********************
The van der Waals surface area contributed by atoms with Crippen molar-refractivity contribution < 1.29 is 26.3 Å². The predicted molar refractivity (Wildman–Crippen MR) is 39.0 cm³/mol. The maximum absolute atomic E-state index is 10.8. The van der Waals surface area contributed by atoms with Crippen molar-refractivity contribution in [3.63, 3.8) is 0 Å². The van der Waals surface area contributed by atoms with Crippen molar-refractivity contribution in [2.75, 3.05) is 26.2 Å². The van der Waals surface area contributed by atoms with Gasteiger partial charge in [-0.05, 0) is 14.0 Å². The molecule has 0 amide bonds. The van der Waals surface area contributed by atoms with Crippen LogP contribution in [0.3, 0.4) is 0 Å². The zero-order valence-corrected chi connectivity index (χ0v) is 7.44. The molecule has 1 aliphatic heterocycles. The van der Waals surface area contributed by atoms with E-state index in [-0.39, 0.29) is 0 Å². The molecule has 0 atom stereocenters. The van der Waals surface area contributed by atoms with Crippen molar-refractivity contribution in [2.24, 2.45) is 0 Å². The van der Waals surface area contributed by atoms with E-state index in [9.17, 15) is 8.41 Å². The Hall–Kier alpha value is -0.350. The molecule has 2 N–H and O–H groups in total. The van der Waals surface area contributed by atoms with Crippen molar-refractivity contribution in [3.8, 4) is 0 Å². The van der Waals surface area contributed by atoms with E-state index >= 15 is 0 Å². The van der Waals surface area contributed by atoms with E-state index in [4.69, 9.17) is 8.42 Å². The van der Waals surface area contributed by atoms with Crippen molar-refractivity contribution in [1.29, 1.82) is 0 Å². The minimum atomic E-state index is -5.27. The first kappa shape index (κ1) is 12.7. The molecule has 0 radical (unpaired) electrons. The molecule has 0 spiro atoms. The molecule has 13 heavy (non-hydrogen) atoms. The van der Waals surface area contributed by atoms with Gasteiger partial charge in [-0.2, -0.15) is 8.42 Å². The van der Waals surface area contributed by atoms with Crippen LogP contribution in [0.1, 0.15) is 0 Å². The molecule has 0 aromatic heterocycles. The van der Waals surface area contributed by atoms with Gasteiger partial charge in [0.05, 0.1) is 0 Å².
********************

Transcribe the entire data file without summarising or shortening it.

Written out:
The van der Waals surface area contributed by atoms with Crippen molar-refractivity contribution < 1.29 is 26.3 Å². The predicted molar refractivity (Wildman–Crippen MR) is 39.0 cm³/mol. The maximum absolute atomic E-state index is 10.8. The van der Waals surface area contributed by atoms with Crippen molar-refractivity contribution in [3.63, 3.8) is 0 Å². The van der Waals surface area contributed by atoms with Crippen molar-refractivity contribution in [2.75, 3.05) is 26.2 Å². The van der Waals surface area contributed by atoms with Gasteiger partial charge in [-0.05, 0) is 14.0 Å². The molecule has 0 amide bonds. The van der Waals surface area contributed by atoms with Crippen LogP contribution in [0.3, 0.4) is 0 Å². The zero-order valence-corrected chi connectivity index (χ0v) is 7.44. The molecule has 1 aliphatic heterocycles. The van der Waals surface area contributed by atoms with E-state index in [-0.39, 0.29) is 0 Å². The molecule has 0 atom stereocenters. The van der Waals surface area contributed by atoms with Crippen molar-refractivity contribution in [2.24, 2.45) is 0 Å². The van der Waals surface area contributed by atoms with E-state index in [9.17, 15) is 8.41 Å². The Hall–Kier alpha value is -0.350. The molecule has 2 N–H and O–H groups in total. The van der Waals surface area contributed by atoms with Crippen molar-refractivity contribution in [3.8, 4) is 0 Å². The van der Waals surface area contributed by atoms with E-state index >= 15 is 0 Å². The van der Waals surface area contributed by atoms with E-state index in [4.69, 9.17) is 8.42 Å². The van der Waals surface area contributed by atoms with Crippen molar-refractivity contribution in [1.29, 1.82) is 0 Å². The minimum atomic E-state index is -5.27. The first kappa shape index (κ1) is 12.7. The molecule has 0 radical (unpaired) electrons. The molecule has 0 spiro atoms. The molecule has 13 heavy (non-hydrogen) atoms. The van der Waals surface area contributed by atoms with Gasteiger partial charge in [-0.2, -0.15) is 8.42 Å². The van der Waals surface area contributed by atoms with Crippen LogP contribution in [0.1, 0.15) is 0 Å². The molecule has 0 aromatic heterocycles. The van der Waals surface area contributed by atoms with Gasteiger partial charge in [0.05, 0.1) is 0 Å².